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Samuel Xu to perform the Clara Schumann Piano Concerto with Verde Valley Sinfonietta


Guest artist Samuel Xu will perform the Clara Schumann Piano Concerto with the Verde Valley Sinfonietta May 2 in the Sedona Performing Arts Center at 2:30 p.m.

Guest artist Samuel Xu will perform the Clara Schumann Piano Concerto with the Verde Valley Sinfonietta May 2 in the Sedona Performing Arts Center at 2:30 p.m.


Originally Published: April 20, 2021 7:51 a.m.

Guest artist Samuel Xu will perform the Clara Schumann Piano Concerto with the Verde Valley Sinfonietta May 2 in the Sedona Performing Arts Center at 2:30 p.m.

Xu was one of the Sinfonietta’s “emerging artists,” soloing at the age of 14 in Gershwin’s Rhapsody in Blue in 2015. A resident of Chandler, and currently a sophomore attending the Eastman School of Music, Xu received a call only recently from Sinfonietta Maestro Kevin Kozacek asking him to substitute for the Sinfonietta’s previously engaged soloist, Kathryn Mientka-Farruggi, who withdrew for personal reasons.

Xu is a versatile performer, playing both classics and contemporary works with artistry that belies his age. He began studying piano with his mother at age 6, continued with his father at age 11, and is currently under the instruction of Alan Chow.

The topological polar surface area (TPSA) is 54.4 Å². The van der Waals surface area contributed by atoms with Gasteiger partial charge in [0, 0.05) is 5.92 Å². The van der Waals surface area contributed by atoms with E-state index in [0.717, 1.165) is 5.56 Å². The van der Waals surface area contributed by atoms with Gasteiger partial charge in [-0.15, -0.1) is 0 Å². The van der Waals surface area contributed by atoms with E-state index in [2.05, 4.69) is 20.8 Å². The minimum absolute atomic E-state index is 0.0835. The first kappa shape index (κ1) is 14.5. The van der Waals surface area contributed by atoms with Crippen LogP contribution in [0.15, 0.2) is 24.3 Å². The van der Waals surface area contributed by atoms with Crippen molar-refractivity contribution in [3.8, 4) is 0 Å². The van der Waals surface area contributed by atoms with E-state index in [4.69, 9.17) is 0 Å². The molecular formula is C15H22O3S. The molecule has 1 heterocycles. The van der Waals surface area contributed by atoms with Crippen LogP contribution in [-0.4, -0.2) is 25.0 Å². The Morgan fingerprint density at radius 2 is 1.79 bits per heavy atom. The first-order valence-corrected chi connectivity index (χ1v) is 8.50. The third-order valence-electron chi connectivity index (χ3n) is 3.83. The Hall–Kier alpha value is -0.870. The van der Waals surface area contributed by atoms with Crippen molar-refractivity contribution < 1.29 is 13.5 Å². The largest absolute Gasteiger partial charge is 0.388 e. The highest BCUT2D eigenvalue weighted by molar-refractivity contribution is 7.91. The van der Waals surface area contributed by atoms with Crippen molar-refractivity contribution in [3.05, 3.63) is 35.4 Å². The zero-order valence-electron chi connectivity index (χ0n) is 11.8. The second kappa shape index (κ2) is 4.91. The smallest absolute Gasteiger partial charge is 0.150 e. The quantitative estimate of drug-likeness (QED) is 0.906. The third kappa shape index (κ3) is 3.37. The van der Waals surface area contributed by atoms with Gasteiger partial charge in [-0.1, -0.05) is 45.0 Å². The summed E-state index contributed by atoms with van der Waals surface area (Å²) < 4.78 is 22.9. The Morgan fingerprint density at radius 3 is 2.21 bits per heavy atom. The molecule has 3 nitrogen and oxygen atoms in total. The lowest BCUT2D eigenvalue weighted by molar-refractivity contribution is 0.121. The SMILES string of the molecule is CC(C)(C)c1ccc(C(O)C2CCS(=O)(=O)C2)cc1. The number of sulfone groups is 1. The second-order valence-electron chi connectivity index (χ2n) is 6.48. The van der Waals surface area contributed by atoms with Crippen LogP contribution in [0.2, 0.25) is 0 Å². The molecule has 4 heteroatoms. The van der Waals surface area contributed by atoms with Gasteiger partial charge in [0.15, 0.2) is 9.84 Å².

Xu won several regional prizes including first place in the Arizona Young Artist Piano Competition, the Steinway Avanti Star Piano Competition, and the Arizona Musicfest Youth Piano Competition.

He was also the winner of the 2015 International Institute for Young Musicians Piano Competition. Samuel performed with the MusicaNova Orchestra in 2016 (Gershwin’s Piano Concerto in F Major), and the Arizona Musicfest Festival Orchestra in 2020 (Rachmaninoff’s Fourth Piano Concerto).

He was a Chopin National Foundation of America scholarship recipient for four consecutive years from 2016-2020.

The program will begin with Mozart’s poignant Overture to Don Giovanni, arguably his greatest opera. The Clara Schumann Piano Concerto is one of the few compositions by her that receives its due in terms of performances in modern times.

As the wife of 19th c. composer Robert Schumann, and a touring piano virtuoso in her own right, she took a back seat to his career. Verde’s Prelude to Act III of La Traviata, another gem for orchestra extracted from a popular opera, introduces the program’s second half.

The final work, Schubert’s “Unfinished” Symphony No. 8, concludes the program. The two movements of the work were written in 1825, toward the end of Schubert’s life.

They remain among the most well-known and treasured parts of the orchestral repertoire.

Discounted tickets are available on the Sinfonietta website: VVSinfonietta.org. It is expected that concert-goers will wear face masks inside the hall and lobby areas.